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Germs in the Bathroom

 

This blog article is not for the faint of heart.  If you are squeamish, have a weak stomach or never really want to know what is in your bathroom, please stop reading now.  As once you learn this, you can never “unlearn” it.

 

A while ago, in one of my Thursday night homeopathic study group sessions, the instructor was talking about the repertory.  The homeopathic repertory is a HUGE book of over 2,200 pages.  It's a homeopath's "go to" guide in choosing a remedy that will best cover the totality of the symptoms in their case.  Anyway, she was talking about how someone she knew had 2 copies of this huge book and would leave one in his bathroom to read/study when he was in there taking care of business.  Most of the people in the class were like, ewwwww. lol I have always wondered about germs in the bathroom.  I was surprised to learn what I did.  Also, surprisingly enough, there are other germs in your home that are far worse.

 

Where Are Germier Places?

On average there is more bacteria and germs on your cellphone, kitchen sponge/dishcloth, kitchen sink and your coffee maker's coffee reservoir than any other place in your home. (8)  Anything that is warm and damp a lot has the ability to breed bacteria.

 

What Can You Do at Home?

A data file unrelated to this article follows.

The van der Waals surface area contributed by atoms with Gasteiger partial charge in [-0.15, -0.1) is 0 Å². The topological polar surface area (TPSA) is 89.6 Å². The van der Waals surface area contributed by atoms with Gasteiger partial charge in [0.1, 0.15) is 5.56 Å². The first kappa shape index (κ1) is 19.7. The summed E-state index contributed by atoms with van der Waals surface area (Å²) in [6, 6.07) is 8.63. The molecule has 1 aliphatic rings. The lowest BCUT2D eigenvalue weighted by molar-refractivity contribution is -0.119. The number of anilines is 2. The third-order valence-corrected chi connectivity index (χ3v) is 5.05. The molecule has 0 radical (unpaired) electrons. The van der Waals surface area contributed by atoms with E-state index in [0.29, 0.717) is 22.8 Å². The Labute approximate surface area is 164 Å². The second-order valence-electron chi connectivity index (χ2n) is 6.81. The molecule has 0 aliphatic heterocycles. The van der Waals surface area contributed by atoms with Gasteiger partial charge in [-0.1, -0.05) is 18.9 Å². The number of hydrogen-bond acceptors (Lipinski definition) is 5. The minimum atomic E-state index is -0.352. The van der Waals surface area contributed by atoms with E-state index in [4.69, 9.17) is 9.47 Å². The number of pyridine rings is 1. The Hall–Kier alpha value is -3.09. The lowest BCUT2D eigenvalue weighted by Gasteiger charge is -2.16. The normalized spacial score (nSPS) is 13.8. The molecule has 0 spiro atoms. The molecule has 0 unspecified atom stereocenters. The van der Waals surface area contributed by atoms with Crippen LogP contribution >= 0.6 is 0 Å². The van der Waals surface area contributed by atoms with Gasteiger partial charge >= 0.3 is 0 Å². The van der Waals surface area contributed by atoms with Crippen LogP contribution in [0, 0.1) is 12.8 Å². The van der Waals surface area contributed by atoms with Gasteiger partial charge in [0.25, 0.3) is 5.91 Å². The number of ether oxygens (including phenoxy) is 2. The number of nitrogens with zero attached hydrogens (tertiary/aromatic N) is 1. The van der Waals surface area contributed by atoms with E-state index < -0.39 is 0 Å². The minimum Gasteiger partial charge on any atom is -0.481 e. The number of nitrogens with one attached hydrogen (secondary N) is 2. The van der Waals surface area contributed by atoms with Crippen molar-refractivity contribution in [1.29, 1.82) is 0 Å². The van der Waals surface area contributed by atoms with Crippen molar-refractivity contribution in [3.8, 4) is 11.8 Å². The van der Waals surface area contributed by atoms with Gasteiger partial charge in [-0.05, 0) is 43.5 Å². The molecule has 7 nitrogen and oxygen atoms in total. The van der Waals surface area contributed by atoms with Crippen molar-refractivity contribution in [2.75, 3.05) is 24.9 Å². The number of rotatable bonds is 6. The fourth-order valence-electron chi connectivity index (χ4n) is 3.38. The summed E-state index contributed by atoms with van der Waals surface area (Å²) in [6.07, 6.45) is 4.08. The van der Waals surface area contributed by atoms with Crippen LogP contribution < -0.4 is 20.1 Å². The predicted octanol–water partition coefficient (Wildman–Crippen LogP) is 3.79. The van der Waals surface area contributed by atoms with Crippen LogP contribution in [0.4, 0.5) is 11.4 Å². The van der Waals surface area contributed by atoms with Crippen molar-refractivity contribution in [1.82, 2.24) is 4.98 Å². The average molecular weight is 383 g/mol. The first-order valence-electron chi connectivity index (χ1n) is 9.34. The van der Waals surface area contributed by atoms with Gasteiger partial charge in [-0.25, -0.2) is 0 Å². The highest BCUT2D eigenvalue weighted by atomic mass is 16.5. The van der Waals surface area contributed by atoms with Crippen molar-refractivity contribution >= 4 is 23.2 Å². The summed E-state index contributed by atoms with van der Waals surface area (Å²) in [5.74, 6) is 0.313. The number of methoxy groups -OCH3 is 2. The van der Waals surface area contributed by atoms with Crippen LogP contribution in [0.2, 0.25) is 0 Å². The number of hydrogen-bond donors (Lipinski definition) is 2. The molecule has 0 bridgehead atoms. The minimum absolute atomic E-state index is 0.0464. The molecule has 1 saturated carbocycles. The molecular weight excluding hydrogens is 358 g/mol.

Did you know that when you flush your toilet, germs, bacteria and actual feces can be shot into the air?  Yep.  Then they land on surfaces in the bathroom.  Many people I know have their toothbrushes in cute little holders next to the sink.  Think about what's landing on that and now goes in your mouth.  GAH!  Never fear, your body is amazing and has probably taken care of gastrointestinal issues that this has caused many times in the past.  But, it’s probably a good idea to keep your toothbrush in a cabinet or covered anyway.

 

It is always best to shut the lid on the toilet of your home before flushing to avoid spraying poop everywhere. It isn’t perfect, however it’s better than leaving the lid open.  In fact, there may be more germs on your cellphone and toothbrush than an actual toilet seat. According to pubmed.com in an article dated 2012, titled Toothbrush Contamination: A Review of the Literature — more than 10 million bacteria call your toothbrush home. (1) "There are real concerns, if you have it in the bathroom," she said. "As you flush the toilet it, you expose your toothbrush to germs from the fecal matter."(2)

 

How Do Public Toilets Affect You?

A study published in Applied and Environmental Microbiology assessed the microbes in 4 differe